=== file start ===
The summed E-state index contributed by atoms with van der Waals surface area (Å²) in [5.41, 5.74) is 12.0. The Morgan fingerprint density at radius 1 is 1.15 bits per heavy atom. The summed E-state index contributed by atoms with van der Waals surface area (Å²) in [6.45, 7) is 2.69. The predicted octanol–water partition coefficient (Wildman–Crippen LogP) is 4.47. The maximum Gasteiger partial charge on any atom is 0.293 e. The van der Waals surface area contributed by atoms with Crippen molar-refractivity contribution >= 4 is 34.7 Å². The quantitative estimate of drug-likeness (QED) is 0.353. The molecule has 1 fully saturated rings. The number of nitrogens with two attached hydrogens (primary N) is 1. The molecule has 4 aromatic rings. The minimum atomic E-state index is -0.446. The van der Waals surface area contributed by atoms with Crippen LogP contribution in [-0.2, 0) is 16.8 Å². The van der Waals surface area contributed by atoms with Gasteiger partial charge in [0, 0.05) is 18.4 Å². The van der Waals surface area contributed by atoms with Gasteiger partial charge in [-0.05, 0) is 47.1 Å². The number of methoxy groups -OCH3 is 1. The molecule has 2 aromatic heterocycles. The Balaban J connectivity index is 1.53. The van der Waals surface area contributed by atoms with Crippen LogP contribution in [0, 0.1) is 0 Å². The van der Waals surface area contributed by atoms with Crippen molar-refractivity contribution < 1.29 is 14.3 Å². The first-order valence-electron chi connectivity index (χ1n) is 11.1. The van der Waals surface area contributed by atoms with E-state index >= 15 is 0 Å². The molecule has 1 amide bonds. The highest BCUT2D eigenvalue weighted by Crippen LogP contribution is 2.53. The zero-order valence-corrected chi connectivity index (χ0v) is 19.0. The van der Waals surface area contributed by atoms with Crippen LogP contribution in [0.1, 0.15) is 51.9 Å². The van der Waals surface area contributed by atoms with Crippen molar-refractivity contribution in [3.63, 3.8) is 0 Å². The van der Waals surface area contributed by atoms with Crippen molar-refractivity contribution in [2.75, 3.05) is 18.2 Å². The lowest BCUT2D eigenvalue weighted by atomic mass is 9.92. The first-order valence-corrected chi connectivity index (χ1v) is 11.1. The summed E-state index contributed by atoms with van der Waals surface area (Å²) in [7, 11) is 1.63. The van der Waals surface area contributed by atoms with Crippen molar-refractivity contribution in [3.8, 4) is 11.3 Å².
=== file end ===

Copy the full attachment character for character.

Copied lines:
The summed E-state index contributed by atoms with van der Waals surface area (Å²) in [5.41, 5.74) is 12.0. The Morgan fingerprint density at radius 1 is 1.15 bits per heavy atom. The summed E-state index contributed by atoms with van der Waals surface area (Å²) in [6.45, 7) is 2.69. The predicted octanol–water partition coefficient (Wildman–Crippen LogP) is 4.47. The maximum Gasteiger partial charge on any atom is 0.293 e. The van der Waals surface area contributed by atoms with Crippen molar-refractivity contribution >= 4 is 34.7 Å². The quantitative estimate of drug-likeness (QED) is 0.353. The molecule has 1 fully saturated rings. The number of nitrogens with two attached hydrogens (primary N) is 1. The molecule has 4 aromatic rings. The minimum atomic E-state index is -0.446. The van der Waals surface area contributed by atoms with Crippen LogP contribution in [-0.2, 0) is 16.8 Å². The van der Waals surface area contributed by atoms with Gasteiger partial charge in [0, 0.05) is 18.4 Å². The van der Waals surface area contributed by atoms with Gasteiger partial charge in [-0.05, 0) is 47.1 Å². The number of methoxy groups -OCH3 is 1. The molecule has 2 aromatic heterocycles. The Balaban J connectivity index is 1.53. The van der Waals surface area contributed by atoms with Crippen LogP contribution in [0, 0.1) is 0 Å². The van der Waals surface area contributed by atoms with Crippen molar-refractivity contribution < 1.29 is 14.3 Å². The first-order valence-electron chi connectivity index (χ1n) is 11.1. The van der Waals surface area contributed by atoms with E-state index >= 15 is 0 Å². The molecule has 1 amide bonds. The highest BCUT2D eigenvalue weighted by Crippen LogP contribution is 2.53. The zero-order valence-corrected chi connectivity index (χ0v) is 19.0. The van der Waals surface area contributed by atoms with Crippen LogP contribution in [0.1, 0.15) is 51.9 Å². The van der Waals surface area contributed by atoms with Crippen molar-refractivity contribution in [3.63, 3.8) is 0 Å². The van der Waals surface area contributed by atoms with Crippen molar-refractivity contribution in [2.75, 3.05) is 18.2 Å². The lowest BCUT2D eigenvalue weighted by atomic mass is 9.92. The first-order valence-corrected chi connectivity index (χ1v) is 11.1. The summed E-state index contributed by atoms with van der Waals surface area (Å²) in [7, 11) is 1.63. The van der Waals surface area contributed by atoms with Crippen molar-refractivity contribution in [3.8, 4) is 11.3 Å².